While some of these events were transpiring the Peoria County grand jury on March 21, 1974, returned indictments against the defendant charging him with the offenses of armed robbery and theft, and a warrant was issued for his arrest.

The defendant was released on parole from Menard prison on December 5, 1975. The outstanding arrest warrant against the defendant was not discovered by the Peoria County authorities until January 1, 1976, when the defendant was arrested by them on an unrelated misdemeanor charge.

On February 20, 1976, counsel for defendant filed the motion for discharge which we have previously referred to and the same being granted this appeal ensued.

The State as appellant raises two issues, the first being whether the statutory 120-day rule (Ill. Rev. Stat. 1975, ch. 38, par. 103-5(a)) begins to run when the State's Attorney's office has no knowledge of the whereabouts of the defendant.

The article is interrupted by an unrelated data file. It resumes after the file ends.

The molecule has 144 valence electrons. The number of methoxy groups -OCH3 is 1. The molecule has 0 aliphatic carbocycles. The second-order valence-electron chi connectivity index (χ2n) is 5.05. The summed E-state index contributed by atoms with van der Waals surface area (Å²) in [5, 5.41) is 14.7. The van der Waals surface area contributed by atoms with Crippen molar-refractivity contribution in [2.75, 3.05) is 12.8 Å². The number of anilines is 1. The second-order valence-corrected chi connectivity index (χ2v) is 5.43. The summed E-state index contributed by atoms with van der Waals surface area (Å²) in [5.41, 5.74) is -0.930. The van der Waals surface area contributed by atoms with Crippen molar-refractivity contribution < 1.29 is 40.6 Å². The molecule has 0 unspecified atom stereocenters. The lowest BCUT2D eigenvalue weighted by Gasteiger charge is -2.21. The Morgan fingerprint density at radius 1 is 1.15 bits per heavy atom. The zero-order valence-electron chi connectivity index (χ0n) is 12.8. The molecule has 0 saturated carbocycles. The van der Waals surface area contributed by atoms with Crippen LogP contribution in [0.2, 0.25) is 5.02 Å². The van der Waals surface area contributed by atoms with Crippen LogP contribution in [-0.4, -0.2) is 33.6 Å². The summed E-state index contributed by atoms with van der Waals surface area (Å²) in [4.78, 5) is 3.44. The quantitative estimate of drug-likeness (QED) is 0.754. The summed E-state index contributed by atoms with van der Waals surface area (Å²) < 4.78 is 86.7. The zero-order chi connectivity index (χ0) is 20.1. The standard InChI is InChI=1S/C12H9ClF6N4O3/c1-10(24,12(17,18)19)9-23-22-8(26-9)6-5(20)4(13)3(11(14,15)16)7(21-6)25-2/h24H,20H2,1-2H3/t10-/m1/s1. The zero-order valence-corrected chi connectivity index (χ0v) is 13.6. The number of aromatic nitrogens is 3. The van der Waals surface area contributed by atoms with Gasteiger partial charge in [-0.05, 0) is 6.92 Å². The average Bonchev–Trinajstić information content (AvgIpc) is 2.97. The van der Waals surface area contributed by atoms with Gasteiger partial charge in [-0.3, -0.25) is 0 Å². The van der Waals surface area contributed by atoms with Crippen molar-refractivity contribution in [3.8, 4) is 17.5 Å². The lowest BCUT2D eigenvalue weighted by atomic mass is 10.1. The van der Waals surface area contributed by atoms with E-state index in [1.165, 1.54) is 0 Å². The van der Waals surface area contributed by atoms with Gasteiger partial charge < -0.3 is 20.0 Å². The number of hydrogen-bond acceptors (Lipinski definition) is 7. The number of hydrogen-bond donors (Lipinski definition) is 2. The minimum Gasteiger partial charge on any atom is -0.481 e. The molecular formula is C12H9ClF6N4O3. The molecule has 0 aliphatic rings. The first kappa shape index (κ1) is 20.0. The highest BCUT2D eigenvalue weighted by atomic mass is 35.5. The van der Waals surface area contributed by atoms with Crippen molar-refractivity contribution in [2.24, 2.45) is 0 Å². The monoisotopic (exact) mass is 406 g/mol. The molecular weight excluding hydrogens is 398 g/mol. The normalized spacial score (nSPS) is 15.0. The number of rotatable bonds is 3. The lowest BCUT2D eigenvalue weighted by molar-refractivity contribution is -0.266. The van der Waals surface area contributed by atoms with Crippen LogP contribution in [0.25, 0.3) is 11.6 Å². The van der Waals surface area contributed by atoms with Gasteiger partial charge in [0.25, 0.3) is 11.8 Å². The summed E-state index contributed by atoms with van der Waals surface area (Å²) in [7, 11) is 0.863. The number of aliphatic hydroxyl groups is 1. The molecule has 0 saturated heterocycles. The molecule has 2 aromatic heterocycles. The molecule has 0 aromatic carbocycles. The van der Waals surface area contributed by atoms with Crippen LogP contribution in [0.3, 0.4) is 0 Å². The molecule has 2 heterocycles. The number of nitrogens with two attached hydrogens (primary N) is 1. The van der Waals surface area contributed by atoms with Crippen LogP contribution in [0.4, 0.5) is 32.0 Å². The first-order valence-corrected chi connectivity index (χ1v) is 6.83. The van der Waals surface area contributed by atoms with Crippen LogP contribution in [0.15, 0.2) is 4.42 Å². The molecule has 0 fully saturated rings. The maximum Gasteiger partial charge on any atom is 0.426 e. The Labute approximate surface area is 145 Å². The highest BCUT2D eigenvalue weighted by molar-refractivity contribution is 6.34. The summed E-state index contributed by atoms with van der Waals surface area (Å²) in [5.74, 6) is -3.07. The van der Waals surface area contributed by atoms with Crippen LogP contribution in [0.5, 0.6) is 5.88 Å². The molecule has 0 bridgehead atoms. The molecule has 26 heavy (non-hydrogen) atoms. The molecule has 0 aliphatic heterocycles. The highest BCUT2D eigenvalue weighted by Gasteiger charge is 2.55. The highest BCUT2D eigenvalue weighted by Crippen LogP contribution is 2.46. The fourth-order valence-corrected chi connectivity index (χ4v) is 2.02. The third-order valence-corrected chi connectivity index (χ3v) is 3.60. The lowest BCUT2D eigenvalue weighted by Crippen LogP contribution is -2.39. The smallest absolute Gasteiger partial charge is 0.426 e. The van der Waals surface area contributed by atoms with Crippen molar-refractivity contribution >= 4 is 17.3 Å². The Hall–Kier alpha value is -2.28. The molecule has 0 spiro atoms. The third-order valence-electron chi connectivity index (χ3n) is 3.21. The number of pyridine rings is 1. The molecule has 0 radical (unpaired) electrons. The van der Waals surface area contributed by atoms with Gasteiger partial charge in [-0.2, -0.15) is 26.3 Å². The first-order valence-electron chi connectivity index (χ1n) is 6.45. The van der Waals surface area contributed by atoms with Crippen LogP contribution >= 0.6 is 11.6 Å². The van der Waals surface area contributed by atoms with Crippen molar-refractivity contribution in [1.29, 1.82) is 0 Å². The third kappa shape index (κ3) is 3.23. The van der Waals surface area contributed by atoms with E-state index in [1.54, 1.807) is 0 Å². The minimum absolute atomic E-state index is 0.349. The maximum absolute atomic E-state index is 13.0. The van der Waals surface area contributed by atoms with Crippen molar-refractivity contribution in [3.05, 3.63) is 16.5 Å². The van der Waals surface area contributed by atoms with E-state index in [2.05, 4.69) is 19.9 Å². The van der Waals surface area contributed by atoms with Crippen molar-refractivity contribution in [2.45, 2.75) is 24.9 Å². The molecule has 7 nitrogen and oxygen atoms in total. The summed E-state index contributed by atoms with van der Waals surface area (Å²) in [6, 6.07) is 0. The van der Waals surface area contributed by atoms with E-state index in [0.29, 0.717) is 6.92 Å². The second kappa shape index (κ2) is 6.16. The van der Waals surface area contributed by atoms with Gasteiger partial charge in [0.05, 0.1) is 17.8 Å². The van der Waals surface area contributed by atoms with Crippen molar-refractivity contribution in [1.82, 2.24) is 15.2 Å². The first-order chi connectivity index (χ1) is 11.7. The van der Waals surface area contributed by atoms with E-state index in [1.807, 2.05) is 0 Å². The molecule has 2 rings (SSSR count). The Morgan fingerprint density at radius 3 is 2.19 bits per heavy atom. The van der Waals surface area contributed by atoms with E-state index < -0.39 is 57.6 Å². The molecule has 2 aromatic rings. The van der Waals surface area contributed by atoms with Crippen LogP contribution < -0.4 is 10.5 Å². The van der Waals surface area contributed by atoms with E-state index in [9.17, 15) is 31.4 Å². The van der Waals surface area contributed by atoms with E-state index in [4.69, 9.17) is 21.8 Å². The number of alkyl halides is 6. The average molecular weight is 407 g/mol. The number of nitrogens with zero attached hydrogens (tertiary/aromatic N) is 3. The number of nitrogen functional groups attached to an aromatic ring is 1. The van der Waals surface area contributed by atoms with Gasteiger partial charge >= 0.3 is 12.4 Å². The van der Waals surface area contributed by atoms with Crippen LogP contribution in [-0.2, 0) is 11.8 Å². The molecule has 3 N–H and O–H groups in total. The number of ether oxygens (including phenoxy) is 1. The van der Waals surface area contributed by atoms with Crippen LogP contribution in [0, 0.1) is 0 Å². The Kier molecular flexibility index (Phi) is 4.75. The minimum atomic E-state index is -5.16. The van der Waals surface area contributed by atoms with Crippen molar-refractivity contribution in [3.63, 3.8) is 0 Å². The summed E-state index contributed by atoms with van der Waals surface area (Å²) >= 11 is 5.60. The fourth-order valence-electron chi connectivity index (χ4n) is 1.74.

The statutory provision with which we are concerned provides:

"(a) Every person in custody in this state for an alleged offense shall be tried by the court having jurisdiction within 120 days from the date he was taken into custody unless * * *." (Ill. Rev. Stat. 1975, ch. 38, par. 103-5(a).)

The fact that the defendant was incarcerated in Menard penitentiary did not divest the Peoria County State's Attorney's office from prosecuting the defendant within the statutory 120-day period for the offense of armed robbery. (See People v. Gray, 83 Ill. App.2d 262, 227 N.E.2d 159; People v. Patheal, 27 Ill.2d 269, 189 N.E.2d 309.) The defendant even though imprisoned as a parole violator was nevertheless within the jurisdiction of the Peoria County Circuit Court and the burden was on the People to take the necessary steps to bring about a prompt trial. See People v. Bryarly, 23 Ill.2d 313, 178 N.E.2d 326.